Subordinate fish take up more copper during water-borne exposure than dominant fish and consequently display higher tissue burdens. The present study demonstrated a similar effect of social status on water-borne silver uptake. We evaluated whether differences in copper and silver accumulation between individuals could be due to differences in metabolic rate, internal concentrations of cortisol or sodium uptake rates. In the absence of social interaction, experimentally increased metabolic rates (via moderate exercise) and elevated whole body cortisol concentrations (via feeding of a cortisol-spiked diet) did not result in increased metal uptake. However, elimination of the difference in sodium uptake rates between dominant and subordinate fish by exposing them to a saturating level of water-borne sodium (50 mM) resulted in an elimination of copper uptake differences. No significant differences in sodium and silver uptake rates were seen between dominant and subordinate fish exposed to elevated silver concentrations. Therefore, it appears that socially-mediated differences in copper and silver accumulation are a result of differences in sodium uptake rates as both silver and copper are known to cross the gill epithelia via sodium transport pathways.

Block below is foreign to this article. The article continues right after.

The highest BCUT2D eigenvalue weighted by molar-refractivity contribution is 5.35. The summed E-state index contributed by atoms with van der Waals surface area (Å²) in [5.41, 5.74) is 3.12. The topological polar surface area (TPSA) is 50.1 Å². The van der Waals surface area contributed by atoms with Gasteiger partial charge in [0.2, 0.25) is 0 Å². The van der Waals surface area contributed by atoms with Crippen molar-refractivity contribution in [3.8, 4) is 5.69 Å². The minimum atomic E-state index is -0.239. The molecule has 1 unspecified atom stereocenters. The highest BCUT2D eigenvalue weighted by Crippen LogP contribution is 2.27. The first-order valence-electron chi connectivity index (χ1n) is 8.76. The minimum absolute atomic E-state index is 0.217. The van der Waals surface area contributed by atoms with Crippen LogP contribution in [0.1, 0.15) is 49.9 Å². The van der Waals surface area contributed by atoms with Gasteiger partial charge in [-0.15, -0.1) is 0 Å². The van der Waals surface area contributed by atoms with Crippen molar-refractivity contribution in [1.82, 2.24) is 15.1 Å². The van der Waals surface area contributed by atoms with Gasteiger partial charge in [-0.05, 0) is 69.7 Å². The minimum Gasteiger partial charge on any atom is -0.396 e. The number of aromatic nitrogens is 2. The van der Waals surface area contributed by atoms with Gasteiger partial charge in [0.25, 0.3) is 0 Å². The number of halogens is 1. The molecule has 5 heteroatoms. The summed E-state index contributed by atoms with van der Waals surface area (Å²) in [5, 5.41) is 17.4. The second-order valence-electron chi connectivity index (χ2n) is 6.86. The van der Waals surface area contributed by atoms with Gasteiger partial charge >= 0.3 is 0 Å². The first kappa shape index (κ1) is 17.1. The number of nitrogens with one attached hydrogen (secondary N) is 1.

|Number of pages||11|
|Journal||Comparative Biochemistry and Physiology Part C: Toxicology & Pharmacology|
|Publication status||Published - Aug 2003|
- Apical sodium channel
- Sodium uptake rates